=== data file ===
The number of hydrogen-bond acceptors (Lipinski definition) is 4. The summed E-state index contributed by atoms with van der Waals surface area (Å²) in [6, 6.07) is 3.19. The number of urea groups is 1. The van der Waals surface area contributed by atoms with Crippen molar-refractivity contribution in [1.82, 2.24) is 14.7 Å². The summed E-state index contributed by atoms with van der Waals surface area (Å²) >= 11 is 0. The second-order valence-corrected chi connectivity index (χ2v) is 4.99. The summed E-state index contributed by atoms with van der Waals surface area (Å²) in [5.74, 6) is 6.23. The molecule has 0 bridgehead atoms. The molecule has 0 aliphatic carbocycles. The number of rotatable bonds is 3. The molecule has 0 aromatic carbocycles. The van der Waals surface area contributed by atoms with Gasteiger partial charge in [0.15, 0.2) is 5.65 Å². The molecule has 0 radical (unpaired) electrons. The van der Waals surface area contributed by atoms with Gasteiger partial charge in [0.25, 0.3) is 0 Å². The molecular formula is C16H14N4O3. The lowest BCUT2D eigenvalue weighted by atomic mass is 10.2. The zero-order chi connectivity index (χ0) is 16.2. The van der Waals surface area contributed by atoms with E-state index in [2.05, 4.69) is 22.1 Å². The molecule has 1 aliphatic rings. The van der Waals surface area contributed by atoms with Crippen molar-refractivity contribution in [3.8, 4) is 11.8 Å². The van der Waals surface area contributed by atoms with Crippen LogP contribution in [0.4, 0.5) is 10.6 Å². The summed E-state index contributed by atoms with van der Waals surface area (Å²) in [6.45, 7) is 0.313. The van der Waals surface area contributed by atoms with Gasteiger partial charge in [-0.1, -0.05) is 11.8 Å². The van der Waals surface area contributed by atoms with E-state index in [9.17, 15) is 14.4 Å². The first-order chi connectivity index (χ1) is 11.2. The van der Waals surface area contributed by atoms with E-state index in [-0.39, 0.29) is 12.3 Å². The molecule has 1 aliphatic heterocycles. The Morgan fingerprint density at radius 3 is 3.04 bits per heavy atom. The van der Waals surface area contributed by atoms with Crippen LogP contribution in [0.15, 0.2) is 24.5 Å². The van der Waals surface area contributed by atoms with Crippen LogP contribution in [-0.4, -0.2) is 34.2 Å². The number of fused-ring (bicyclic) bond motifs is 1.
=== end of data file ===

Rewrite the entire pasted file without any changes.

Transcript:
The number of hydrogen-bond acceptors (Lipinski definition) is 4. The summed E-state index contributed by atoms with van der Waals surface area (Å²) in [6, 6.07) is 3.19. The number of urea groups is 1. The van der Waals surface area contributed by atoms with Crippen molar-refractivity contribution in [1.82, 2.24) is 14.7 Å². The summed E-state index contributed by atoms with van der Waals surface area (Å²) >= 11 is 0. The second-order valence-corrected chi connectivity index (χ2v) is 4.99. The summed E-state index contributed by atoms with van der Waals surface area (Å²) in [5.74, 6) is 6.23. The molecule has 0 bridgehead atoms. The molecule has 0 aliphatic carbocycles. The number of rotatable bonds is 3. The molecule has 0 aromatic carbocycles. The van der Waals surface area contributed by atoms with Gasteiger partial charge in [0.15, 0.2) is 5.65 Å². The molecule has 0 radical (unpaired) electrons. The van der Waals surface area contributed by atoms with Gasteiger partial charge in [0.25, 0.3) is 0 Å². The molecular formula is C16H14N4O3. The lowest BCUT2D eigenvalue weighted by atomic mass is 10.2. The zero-order chi connectivity index (χ0) is 16.2. The van der Waals surface area contributed by atoms with E-state index in [2.05, 4.69) is 22.1 Å². The molecule has 1 aliphatic rings. The van der Waals surface area contributed by atoms with Crippen molar-refractivity contribution in [3.8, 4) is 11.8 Å². The van der Waals surface area contributed by atoms with Crippen LogP contribution in [0.4, 0.5) is 10.6 Å². The summed E-state index contributed by atoms with van der Waals surface area (Å²) in [6.45, 7) is 0.313. The van der Waals surface area contributed by atoms with Gasteiger partial charge in [-0.1, -0.05) is 11.8 Å². The van der Waals surface area contributed by atoms with E-state index in [9.17, 15) is 14.4 Å². The first-order chi connectivity index (χ1) is 11.2. The van der Waals surface area contributed by atoms with E-state index in [-0.39, 0.29) is 12.3 Å². The molecule has 1 aliphatic heterocycles. The Morgan fingerprint density at radius 3 is 3.04 bits per heavy atom. The van der Waals surface area contributed by atoms with Crippen LogP contribution in [0.15, 0.2) is 24.5 Å². The van der Waals surface area contributed by atoms with Crippen LogP contribution in [-0.4, -0.2) is 34.2 Å². The number of fused-ring (bicyclic) bond motifs is 1.